Supreme Court Gun Cases

D.C. v. Heller -- Photo Gallery 4

"How the news media saw the event"

Heller Photos: 1-PreGame2-HearingDay3-PostGame4-NewsCoverage

Eyewitness account of the greatest 2A case in history
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It wasn't utnil we were on our way home that we found this image in The Washington Times. We both ended up interviewed repeatedly, only found a few of the published examples. If you know of any, please send me links. Links to the the video clips we know about are in my wrapup report. The sign Bob was holding was one of many I brought, which you can see here and here. Publicity tip: Always bring signs to events, the media eats it up. 8.5 x 11 on card stock does a perfect job right from your computer, no need to get fancier, use heavy block type squeezed together for the greatest impact.

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They think "The Gun Battle" is clever and shows no prejudice, I think it's an affront. They should stand on the side of the innocent victims of a bad law and say "Gun Rights On Trial" or maybe "Freedom Hangs In The Balance." How about "Nagin Trying To Take Guns" or even "The British Are Coming." Keep wishing.

Those blue signs showed up everywhere, camera operators zoomed in on them constantly because they jump off the page at you. This one, in the D.C. local FOX newscast was my favorite. The message disturbs the antis, creates cognitive dissonance, forces you to question your beliefs, and isn't bumper sticker humor, which I don't think helps.

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Jason McCrory, Mr. #1 in line, got the most coverage of anyone. It pays to be first.

The media's idea of a gun image is a table with beat-up crime guns from an evidence locker. They just don't know better, victims of their own (and their colleagues') incessant, bad, distorted, biased, misleading, sensationalized, hoplophobic treatment of the subject. A proper picture, especially in a context such as this, is a father and son looking at a fine new shotgun, a woman on a range with a well-dressed instructor, an Olympic trainee shooting skeet, youngsters prone on a firing line with bolt action .22s, a grandmother at an indoor range, even a mother with her daughter at her side holding a ski-masked intruder at bay. Oh, I'm sorry, would that be coloring the news?

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That's my shoulder bag on the left, which caught one photographer's eye after another. It goes with me through airports, face up, all the time. Most of the TSA agents thank me for it. One, an overweight ebonic-speaking black woman in New York didn't get it -- "Huh? Guns kill people." I tried to explain, pointed out all the armed guards around her, it was hopeless. I don't think she liked me or my button.

The photogs always turned us around so the Court building would be in the background. It was a clever move and I learned from this -- always consider the backdrop. They also put me on the left side of the frame, to emphasize the backdrop, and they have their logo superimposed left, right and on the mic -- they knew what they were doing.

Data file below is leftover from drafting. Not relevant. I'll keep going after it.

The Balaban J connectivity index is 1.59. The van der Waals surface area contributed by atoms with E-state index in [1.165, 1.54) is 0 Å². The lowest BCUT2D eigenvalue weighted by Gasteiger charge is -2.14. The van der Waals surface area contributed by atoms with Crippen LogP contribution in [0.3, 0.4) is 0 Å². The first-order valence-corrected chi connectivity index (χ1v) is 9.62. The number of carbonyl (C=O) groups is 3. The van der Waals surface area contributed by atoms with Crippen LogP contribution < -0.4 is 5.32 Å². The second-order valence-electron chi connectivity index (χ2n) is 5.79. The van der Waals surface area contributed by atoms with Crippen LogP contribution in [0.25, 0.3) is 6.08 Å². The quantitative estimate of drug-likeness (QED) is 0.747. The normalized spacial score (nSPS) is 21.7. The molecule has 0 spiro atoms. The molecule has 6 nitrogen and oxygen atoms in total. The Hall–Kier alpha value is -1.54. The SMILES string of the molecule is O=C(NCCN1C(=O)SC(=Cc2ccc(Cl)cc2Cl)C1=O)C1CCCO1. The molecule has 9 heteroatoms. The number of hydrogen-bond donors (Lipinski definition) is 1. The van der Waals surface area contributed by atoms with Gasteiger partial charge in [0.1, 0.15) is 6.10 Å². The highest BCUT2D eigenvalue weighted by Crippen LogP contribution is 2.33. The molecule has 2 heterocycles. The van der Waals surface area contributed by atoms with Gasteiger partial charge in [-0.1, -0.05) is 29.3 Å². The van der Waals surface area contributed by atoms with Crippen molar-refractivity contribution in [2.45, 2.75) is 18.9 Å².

Look Ma and Pa, they spelled my name correctly.

 

USA Today recognized in their headline that it didn't go well for the people trying to suppress the public's right to keep and bear arms. So what do they choose for a picture? The losers. The state. The people who want to disarm you and remove your rights. That's mayor Fenty, and to the right, Mr. Dellinger, who argued the case for the city. The paper could have stood on the side of the people who want to restore their rights, uphold the Constitution, restrict state power, protect themselves, and run an image of hero Dick Heller, Alan Gura and Bob Levy, fighting for the rights of Americans everywhere. USA Today calls this balanced, unbiased, non-prejudicial, professional, objective reporting. They deny charges that they are statist lackies obediently following around their leaders.

 

The Washington Post recognized in their headline that it didn't go well for the people trying to suppress the public's right to keep and bear arms. So what do they choose for a picture? The losers. The state. The people who want to disarm you and remove your rights. That's mayor Fenty, and to the right, police chief Cathy Lanier and Mr. Dellinger, who argued the case for the city. The paper could have stood on the side of the people who want to restore their rights, uphold the Constitution, restrict state power, protect themselves, and run an image of hero Dick Heller, Alan Gura and Bob Levy, fighting for the rights of Americans everywhere. The Washington Post calls this balanced, unbiased, non-prejudicial, professional, objective reporting. They deny charges that they are statist lackies obediently following around their leaders. Why do I feel like I'm repeating myself? Man, those folks don't look happy. We all talked with reporter Robert Barnes. Seemed like a nice guy.

 

We transferred planes in Denver, so we were able to check out the local paper there. Huh. Same picture subject and approach -- headline implies city gun-grabbers may be the loser, so... show the losers. Doesn't anyone care about the heroes, the defenders of rights, the aggrieved party, the ones facing millions of dollars in taxpayer-funded assault? Sure, the public does (and the Justices apparently), and circulation continues to nose dive, for reasons journalists continue to debate. Police chief looks cute but definitely not happy. Mayor's not much better. At least this photographer got a different shot, nicely framed with police officers all over. The Mayor claimed their laws make the city safer. Does this communicate "safe city" to you? Oh, look at the byline. This Denver Post story is actually from the L.A. Times.

 

Heller Photos: 1-PreGame2-HearingDay3-PostGame4-NewsCoverage

 

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